Sarah Watts had a remarkable young son, Isaac, who grew up to write hundreds of hymns for kids - designed to enable children to grasp deep theological truths when conveyed in simple, memorable, singable words. He knew it was possible from his own childhood experience.
From an early age Isaac Watts spoke in rhymes. The habit came to prominence one day when he giggled during family prayers. He had seen a mouse climbing a bell pull. When his father rebuked him for his irreverence and asked why he laughed, the young lad replied:
There was a mouse for want of stairs
Ran up a rope to say his prayers.
Before long his constant rhyming became irritating to his parents, so his father decided that a good spanking was the only way to help him remember to stop what he had many times been forbidden to do. But as his father prepared to raise the chosen implement to silence the incessant rhyming once and for all, Watts cried out:
O father, do some mercy take
And I will no more verses make.
It was as result of the mercy extended that day that the church has benefited for centuries from the gift that flourished in that young boy as he became one of our greatest hymn-writers.
But his parents continued to be suspicious, finding it hard to believe that the handwritten poems he showed them were really Isaac's own work. To check him out, Sarah sat her 7-year old son down at the kitchen table to write a poem for her on the spot. As Douglas Bond tells us in the book we referred to previously, this is what he came up with spontaneously:
I am a vile polluted lump of earth;
So I've continued since my birth;
Although Jehovah grace does daily give me,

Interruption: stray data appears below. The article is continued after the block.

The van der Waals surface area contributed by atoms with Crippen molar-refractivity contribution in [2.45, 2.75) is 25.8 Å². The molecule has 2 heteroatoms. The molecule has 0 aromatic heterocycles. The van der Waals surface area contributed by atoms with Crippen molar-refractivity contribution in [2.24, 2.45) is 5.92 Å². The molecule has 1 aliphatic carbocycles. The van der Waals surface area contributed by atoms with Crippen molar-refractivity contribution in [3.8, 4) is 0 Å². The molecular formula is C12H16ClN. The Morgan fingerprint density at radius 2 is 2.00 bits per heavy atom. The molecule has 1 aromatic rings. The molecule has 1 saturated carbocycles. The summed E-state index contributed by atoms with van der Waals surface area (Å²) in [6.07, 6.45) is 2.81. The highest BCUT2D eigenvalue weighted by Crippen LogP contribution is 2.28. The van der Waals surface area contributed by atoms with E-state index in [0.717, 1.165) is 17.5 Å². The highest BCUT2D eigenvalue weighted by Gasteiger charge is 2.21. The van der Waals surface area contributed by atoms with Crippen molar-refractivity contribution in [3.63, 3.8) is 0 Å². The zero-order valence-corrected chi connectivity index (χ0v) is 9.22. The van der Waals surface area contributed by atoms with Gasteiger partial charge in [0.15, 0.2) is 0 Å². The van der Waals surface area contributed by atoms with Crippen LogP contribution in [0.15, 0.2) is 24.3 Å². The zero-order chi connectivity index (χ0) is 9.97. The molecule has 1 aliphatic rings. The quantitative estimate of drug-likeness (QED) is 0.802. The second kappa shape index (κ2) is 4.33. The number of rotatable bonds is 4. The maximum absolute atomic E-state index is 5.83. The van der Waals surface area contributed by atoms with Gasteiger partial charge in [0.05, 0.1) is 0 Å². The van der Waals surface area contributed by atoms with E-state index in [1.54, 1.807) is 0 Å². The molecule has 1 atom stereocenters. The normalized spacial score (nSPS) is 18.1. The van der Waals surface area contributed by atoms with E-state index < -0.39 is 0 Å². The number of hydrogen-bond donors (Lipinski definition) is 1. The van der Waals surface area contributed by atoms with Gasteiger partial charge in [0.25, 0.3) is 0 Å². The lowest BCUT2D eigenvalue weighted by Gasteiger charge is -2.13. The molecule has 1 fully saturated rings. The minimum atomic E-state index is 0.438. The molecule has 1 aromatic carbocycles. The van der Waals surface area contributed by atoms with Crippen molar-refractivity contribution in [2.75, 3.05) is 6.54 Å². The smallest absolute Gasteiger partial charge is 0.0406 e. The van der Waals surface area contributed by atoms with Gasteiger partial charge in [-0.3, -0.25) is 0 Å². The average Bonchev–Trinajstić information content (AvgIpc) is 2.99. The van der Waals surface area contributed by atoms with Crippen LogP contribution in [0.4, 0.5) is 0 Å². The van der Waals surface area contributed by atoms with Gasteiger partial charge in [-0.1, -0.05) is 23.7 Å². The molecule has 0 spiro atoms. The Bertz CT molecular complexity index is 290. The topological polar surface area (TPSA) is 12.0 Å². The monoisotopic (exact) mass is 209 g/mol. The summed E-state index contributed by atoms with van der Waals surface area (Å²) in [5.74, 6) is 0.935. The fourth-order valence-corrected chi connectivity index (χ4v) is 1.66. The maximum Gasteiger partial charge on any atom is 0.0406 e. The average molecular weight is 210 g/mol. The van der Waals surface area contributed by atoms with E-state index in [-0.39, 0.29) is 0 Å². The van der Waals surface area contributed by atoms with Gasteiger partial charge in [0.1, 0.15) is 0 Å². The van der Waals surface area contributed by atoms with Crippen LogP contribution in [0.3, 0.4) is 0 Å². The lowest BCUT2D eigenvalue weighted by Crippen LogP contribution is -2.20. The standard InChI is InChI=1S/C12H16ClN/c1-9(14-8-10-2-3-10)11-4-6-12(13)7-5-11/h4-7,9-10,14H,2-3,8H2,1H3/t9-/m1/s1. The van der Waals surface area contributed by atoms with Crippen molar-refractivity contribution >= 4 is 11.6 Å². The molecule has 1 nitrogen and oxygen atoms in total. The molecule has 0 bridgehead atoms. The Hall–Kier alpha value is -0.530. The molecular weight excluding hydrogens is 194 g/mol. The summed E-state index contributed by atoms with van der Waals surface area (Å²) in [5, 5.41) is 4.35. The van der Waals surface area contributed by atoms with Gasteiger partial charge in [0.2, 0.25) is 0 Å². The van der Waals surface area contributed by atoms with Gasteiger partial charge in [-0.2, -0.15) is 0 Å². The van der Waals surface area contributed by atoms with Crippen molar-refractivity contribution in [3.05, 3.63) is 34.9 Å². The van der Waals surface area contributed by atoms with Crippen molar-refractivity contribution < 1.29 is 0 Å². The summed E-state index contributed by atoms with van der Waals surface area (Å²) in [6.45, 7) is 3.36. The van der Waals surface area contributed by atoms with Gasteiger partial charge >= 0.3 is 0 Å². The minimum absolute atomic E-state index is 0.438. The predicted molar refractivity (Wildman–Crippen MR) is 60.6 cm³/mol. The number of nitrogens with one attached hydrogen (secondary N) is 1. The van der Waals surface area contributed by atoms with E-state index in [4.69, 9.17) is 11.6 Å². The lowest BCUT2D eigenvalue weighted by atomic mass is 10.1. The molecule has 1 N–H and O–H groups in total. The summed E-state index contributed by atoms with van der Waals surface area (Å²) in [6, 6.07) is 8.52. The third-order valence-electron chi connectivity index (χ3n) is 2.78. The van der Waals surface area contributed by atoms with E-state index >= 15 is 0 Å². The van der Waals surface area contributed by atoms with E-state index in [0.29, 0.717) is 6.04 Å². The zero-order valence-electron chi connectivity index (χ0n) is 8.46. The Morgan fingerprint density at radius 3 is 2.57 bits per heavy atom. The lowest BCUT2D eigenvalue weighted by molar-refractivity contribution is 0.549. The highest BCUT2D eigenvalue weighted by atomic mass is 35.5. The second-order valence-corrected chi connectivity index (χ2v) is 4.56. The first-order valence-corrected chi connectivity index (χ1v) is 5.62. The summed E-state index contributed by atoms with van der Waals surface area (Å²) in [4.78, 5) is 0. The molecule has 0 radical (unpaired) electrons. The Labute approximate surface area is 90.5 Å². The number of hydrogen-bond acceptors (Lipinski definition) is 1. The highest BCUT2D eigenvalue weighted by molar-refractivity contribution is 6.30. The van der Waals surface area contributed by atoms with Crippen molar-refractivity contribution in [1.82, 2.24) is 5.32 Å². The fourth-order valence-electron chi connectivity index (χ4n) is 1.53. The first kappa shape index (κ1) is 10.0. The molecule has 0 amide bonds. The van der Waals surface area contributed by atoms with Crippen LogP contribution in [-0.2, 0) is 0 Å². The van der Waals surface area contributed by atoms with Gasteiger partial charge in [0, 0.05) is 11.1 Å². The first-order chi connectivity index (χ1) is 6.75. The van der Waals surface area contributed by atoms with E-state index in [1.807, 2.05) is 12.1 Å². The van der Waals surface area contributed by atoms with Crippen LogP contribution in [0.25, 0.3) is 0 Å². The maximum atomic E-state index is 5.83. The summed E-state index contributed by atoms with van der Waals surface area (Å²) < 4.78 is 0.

As sure this monster Satan will deceive me.
Come, therefore, Lord, from Satan's claws relieve me.
Wash me in thy blood, O Christ,
And grace divine impart.
Then search and try the corners of my heart,
That I in all things may be fit to do
Service to thee and sing thy praises too.
[Douglas Bond: The Poetic Wonder of Isaac Watts. Chapter 1]
From such a prodigious start, Issac Watts honed his skills so that by 1715 he published "Divine Songs Attempted in Easy Language for the Use of Children" which shaped generations of children. A hundred years after Watts' death, Lewis Carroll was so sure that children were familiar with Watts' 'Divine Songs' that, in 'Alice in Wonderland', he parodied Watts' poem about idleness.
Watts had written: How doth the little busy bee / Improve each shining hour?
Carroll re-worked it: How doth the little crocodile / Improve his shining tail?
Watts told "all that are concerned in the Education of Children..." that his desire was that God's blessing would rest upon his work so that so that children who learned his Divine Songs might be a "glory amongst the nations". He suggested that parents and teachers have their children learn one song per week, and that when they had ten or twenty of them memorized they should be given their own copies. Children haven't changed. Such a strategy, given such profound material, could again shape children to be a glory among the nations as Watts' works did for 150 years.